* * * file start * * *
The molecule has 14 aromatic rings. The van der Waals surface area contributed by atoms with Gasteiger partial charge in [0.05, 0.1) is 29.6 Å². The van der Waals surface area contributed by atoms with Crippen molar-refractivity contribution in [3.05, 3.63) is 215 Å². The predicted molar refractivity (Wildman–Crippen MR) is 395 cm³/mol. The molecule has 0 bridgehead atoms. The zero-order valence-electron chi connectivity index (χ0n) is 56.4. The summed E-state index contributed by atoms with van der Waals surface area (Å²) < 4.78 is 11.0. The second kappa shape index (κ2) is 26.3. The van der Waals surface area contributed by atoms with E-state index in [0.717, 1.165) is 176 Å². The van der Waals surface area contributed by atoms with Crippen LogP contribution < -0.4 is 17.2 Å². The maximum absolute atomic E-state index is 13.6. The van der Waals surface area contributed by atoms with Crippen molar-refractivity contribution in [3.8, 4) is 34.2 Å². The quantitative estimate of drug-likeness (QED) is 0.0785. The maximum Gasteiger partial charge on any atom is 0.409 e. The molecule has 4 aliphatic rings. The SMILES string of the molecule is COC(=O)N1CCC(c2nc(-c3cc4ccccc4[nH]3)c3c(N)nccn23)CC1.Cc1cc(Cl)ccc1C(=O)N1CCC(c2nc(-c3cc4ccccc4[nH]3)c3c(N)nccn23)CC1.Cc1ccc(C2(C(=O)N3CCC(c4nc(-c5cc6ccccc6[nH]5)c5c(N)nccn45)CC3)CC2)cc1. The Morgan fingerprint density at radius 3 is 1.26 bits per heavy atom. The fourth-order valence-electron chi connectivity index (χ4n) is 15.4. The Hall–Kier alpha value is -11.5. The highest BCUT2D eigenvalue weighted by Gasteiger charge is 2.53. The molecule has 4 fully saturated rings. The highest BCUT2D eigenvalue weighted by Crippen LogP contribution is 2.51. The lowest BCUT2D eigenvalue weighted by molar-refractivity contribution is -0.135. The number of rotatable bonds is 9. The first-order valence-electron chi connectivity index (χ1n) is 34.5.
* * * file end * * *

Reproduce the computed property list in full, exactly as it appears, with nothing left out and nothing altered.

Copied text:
The molecule has 14 aromatic rings. The van der Waals surface area contributed by atoms with Gasteiger partial charge in [0.05, 0.1) is 29.6 Å². The van der Waals surface area contributed by atoms with Crippen molar-refractivity contribution in [3.05, 3.63) is 215 Å². The predicted molar refractivity (Wildman–Crippen MR) is 395 cm³/mol. The molecule has 0 bridgehead atoms. The zero-order valence-electron chi connectivity index (χ0n) is 56.4. The summed E-state index contributed by atoms with van der Waals surface area (Å²) < 4.78 is 11.0. The second kappa shape index (κ2) is 26.3. The van der Waals surface area contributed by atoms with E-state index in [0.717, 1.165) is 176 Å². The van der Waals surface area contributed by atoms with Crippen LogP contribution < -0.4 is 17.2 Å². The maximum absolute atomic E-state index is 13.6. The van der Waals surface area contributed by atoms with Crippen molar-refractivity contribution in [3.8, 4) is 34.2 Å². The quantitative estimate of drug-likeness (QED) is 0.0785. The maximum Gasteiger partial charge on any atom is 0.409 e. The molecule has 4 aliphatic rings. The SMILES string of the molecule is COC(=O)N1CCC(c2nc(-c3cc4ccccc4[nH]3)c3c(N)nccn23)CC1.Cc1cc(Cl)ccc1C(=O)N1CCC(c2nc(-c3cc4ccccc4[nH]3)c3c(N)nccn23)CC1.Cc1ccc(C2(C(=O)N3CCC(c4nc(-c5cc6ccccc6[nH]5)c5c(N)nccn45)CC3)CC2)cc1. The Morgan fingerprint density at radius 3 is 1.26 bits per heavy atom. The fourth-order valence-electron chi connectivity index (χ4n) is 15.4. The Hall–Kier alpha value is -11.5. The highest BCUT2D eigenvalue weighted by Gasteiger charge is 2.53. The molecule has 4 fully saturated rings. The highest BCUT2D eigenvalue weighted by Crippen LogP contribution is 2.51. The lowest BCUT2D eigenvalue weighted by molar-refractivity contribution is -0.135. The number of rotatable bonds is 9. The first-order valence-electron chi connectivity index (χ1n) is 34.5.